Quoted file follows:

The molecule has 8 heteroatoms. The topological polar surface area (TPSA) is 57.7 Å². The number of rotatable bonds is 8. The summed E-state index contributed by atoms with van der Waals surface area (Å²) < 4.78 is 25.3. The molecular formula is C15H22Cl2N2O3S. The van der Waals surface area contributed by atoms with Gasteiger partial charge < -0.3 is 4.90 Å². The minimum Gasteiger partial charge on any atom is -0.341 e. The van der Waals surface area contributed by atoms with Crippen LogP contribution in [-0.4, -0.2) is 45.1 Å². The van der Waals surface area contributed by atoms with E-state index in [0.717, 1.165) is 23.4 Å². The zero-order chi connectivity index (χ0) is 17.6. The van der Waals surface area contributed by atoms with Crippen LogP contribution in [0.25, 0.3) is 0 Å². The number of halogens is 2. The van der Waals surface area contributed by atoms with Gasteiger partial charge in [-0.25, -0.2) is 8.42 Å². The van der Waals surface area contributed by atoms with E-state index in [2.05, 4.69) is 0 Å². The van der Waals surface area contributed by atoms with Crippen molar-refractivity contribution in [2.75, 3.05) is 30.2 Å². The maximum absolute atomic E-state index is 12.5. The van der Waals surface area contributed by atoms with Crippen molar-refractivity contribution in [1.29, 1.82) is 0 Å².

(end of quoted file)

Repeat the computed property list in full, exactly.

The molecule has 8 heteroatoms. The topological polar surface area (TPSA) is 57.7 Å². The number of rotatable bonds is 8. The summed E-state index contributed by atoms with van der Waals surface area (Å²) < 4.78 is 25.3. The molecular formula is C15H22Cl2N2O3S. The van der Waals surface area contributed by atoms with Gasteiger partial charge < -0.3 is 4.90 Å². The minimum Gasteiger partial charge on any atom is -0.341 e. The van der Waals surface area contributed by atoms with Crippen LogP contribution in [-0.4, -0.2) is 45.1 Å². The van der Waals surface area contributed by atoms with E-state index in [0.717, 1.165) is 23.4 Å². The zero-order chi connectivity index (χ0) is 17.6. The van der Waals surface area contributed by atoms with Crippen LogP contribution in [0.25, 0.3) is 0 Å². The number of halogens is 2. The van der Waals surface area contributed by atoms with Gasteiger partial charge in [-0.25, -0.2) is 8.42 Å². The van der Waals surface area contributed by atoms with E-state index in [2.05, 4.69) is 0 Å². The van der Waals surface area contributed by atoms with Crippen molar-refractivity contribution in [2.75, 3.05) is 30.2 Å². The maximum absolute atomic E-state index is 12.5. The van der Waals surface area contributed by atoms with Crippen molar-refractivity contribution in [1.29, 1.82) is 0 Å².